Pu'u Loa Petroglyphs - Hawaii Volcanoes National Park
Pu'u Loa Petroglyphs field lies within Hawaii Volcanoes National Park on the Big Island of Hawaii. It is the biggest petroglyphs site in Hawaii with more than 20,000 drawings etched on lava rocks across the field. The interesting shapes and designs essentially communicate the lives and culture of its creators.
Pu'u Loa Petroglyphs - Big Island, Hawaii
The petroglyphs trailhead is on Chain of Craters road within volcanoes national park. A 0.7 miles (1.4 miles roundtrip) trail travels through a 500 year old lava field. The trail is uneven but fairly easy for anyone to hike.
Trail to petroglyphs field
We started our hike just before sunset to escape the scorching mid-day heat. The surrounding landscape is old "pahoehoe" lava with different types of grass and other small plants growing through. Setting sun made the landscape magical and our hike more enjoyable. At the end of the trail we arrived at a raised boardwalk loop surrounded by petroglyphs.
Raised boardwalk surrounded by petroglyphs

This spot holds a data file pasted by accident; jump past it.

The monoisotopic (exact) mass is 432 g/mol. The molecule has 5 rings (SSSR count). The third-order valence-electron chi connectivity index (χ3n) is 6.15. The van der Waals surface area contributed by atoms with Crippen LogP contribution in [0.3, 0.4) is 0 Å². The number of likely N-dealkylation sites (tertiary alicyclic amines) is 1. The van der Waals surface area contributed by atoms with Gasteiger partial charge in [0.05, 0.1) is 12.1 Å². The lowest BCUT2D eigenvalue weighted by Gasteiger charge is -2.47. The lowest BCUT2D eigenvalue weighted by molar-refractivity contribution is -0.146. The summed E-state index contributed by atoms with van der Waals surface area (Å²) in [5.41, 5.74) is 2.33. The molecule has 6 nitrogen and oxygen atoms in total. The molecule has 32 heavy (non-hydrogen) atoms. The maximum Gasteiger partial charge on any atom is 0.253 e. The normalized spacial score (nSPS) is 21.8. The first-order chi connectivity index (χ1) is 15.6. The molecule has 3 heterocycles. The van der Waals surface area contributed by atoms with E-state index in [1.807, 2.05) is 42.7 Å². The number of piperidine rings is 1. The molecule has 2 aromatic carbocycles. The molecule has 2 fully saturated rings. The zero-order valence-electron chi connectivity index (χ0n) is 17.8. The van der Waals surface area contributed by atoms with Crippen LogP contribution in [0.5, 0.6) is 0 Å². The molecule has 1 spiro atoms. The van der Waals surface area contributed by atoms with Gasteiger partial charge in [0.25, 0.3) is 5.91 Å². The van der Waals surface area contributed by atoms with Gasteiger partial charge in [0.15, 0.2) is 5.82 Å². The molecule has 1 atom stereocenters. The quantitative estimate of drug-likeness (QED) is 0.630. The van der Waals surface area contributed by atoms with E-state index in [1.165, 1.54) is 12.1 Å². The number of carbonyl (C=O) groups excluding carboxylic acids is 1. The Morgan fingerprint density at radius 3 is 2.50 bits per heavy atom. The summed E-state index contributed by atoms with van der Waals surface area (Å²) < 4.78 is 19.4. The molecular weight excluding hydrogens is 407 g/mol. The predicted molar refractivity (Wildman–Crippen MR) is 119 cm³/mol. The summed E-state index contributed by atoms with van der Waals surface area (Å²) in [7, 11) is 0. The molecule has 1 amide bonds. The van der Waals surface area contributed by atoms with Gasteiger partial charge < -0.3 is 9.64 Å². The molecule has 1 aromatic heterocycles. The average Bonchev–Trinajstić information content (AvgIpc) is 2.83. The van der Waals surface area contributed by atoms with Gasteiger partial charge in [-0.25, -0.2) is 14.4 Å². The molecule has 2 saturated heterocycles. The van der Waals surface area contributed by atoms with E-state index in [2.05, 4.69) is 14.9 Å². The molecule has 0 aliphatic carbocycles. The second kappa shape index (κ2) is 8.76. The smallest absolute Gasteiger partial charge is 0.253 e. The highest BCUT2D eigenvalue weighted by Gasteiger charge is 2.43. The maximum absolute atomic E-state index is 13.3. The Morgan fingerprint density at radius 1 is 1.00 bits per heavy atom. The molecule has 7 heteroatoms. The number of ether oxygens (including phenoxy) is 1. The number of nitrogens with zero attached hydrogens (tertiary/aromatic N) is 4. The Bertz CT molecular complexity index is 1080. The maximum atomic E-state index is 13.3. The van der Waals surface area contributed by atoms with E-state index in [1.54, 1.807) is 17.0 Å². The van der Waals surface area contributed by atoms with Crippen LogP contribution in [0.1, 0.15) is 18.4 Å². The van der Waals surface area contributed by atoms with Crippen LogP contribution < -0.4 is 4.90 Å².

Trail from parking lot / Beautiful volcanic landscape
Pu'u Loa meant "hill of long life". Back in the day native Hawaiian fathers came to Pu'u Loa, dug up small holes in the lava rocks, placed their newborn's umbilical cord and covered them with another small rock. By doing this, they believed the spirits would bless their children with long and prosperous lives. There are many such small holes scattered across the field. Shapes of humans, animals, geometric designs and other patterns could also be seen.
Human drawings / Holes for umbilical cords
Ropey "pahoehoe" lava
Hiking on the trail was not boring by any means. The shapes of pahoehoe lava resembling twisted ropes and crumpled blankets were interesting and awesome to look at.
Gear Used: We used Fuji X-T1 camera with 18-55mm lens. As a secondary camera Fuji X-70. For videos, we simply used the iPhone.